Rats whose mothers were fed alcohol during pregnancy are more attracted to the smell of liquor during puberty. Researchers writing in BioMed Central's open access journal Behavioral and Brain Functions have shown that rats exposed during gestation find the smell of alcohol on another rat's breath during adolescence more attractive than animals with no prior fetal exposure.
Professor Steven Youngentob from the State University of New York Upstate Medical University, USA, led a team of researchers who investigated the social and behavioral effects of fetal ethanol exposure in adolescent and adult rats. He said, "The findings by Amber Eade in my lab reveal that fetal ethanol exposure influences adolescent re-exposure, in View attachment 6949
part, by promoting interactions with intoxicated peers. These results highlight an important relationship between fetal and adolescent experiences that appears essential to the progressive development of alcohol abuse."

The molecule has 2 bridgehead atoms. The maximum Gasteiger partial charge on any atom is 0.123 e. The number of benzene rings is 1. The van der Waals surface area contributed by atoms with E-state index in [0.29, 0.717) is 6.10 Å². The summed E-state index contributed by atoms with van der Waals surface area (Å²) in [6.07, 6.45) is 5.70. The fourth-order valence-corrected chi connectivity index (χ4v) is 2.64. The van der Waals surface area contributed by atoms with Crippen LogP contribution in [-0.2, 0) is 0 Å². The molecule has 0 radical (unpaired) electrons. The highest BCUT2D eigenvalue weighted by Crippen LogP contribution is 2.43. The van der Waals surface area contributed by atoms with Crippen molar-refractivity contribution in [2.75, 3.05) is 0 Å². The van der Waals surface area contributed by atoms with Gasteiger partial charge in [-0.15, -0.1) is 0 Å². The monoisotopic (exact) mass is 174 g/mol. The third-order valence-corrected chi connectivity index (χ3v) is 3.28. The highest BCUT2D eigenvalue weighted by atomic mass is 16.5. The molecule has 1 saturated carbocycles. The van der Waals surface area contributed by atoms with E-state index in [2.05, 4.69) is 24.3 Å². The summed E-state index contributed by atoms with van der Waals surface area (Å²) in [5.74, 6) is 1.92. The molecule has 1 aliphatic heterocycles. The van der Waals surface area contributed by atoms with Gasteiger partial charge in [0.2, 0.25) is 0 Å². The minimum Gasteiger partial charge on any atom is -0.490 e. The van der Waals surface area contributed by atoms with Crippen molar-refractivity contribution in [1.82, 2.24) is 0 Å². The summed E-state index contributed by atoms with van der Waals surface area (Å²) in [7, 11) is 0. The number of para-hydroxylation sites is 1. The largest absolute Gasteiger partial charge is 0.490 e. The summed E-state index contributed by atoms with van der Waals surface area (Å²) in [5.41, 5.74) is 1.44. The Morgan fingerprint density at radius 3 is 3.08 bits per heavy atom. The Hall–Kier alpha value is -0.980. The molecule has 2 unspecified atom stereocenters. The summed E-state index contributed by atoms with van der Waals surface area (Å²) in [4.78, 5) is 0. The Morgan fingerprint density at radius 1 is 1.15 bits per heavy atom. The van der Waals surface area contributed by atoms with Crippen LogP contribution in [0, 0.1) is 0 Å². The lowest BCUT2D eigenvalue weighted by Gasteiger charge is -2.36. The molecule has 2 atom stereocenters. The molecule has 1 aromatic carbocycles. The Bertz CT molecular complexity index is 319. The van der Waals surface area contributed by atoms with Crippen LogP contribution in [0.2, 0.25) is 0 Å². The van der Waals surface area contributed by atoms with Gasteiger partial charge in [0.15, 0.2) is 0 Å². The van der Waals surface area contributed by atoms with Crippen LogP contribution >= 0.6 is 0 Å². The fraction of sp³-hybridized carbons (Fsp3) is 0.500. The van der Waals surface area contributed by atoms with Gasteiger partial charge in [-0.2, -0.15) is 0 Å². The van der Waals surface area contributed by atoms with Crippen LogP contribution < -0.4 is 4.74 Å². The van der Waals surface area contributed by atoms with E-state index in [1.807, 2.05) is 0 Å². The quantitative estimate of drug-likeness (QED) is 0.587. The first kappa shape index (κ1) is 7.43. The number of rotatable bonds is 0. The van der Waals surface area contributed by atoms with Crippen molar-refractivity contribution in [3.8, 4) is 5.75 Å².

Fetal ethanol experience is believed to train the developing sense of smell to find ethanol odor more attractive. The authors describe how, in both rats and humans, fetal exposure changes how the odor and flavor of ethanol are perceived. They write, " Such learning may be a fundamental feature of all mammalian species because it is important (from a survival standpoint) for the pre-weanling animal to accept and be attracted to the food sources consumed by the mother". In this study the authors found that rats unexposed to ethanol were significantly less likely to follow an intoxicated peer than those with gestational experience.
The authors also found that the behavioural effects of fetal ethanol were not seen in otherwise unexposed adult rats. They say that this shows adolescence is a key time for perpetuating fetal experiences. According to Youngentob, "Such a proposition is clinically relevant since, in humans, adolescence is a key transition point for emergent patterns of alcohol abuse".
Speculating further on this study's implications for human problem drinking, Youngentob added, "Within the context of 'at risk' adolescents, prior exposure to ethanol may, among other things, worsen the consequences of alcohol-related social interaction by increasing teenagers' propensity to engage in such settings".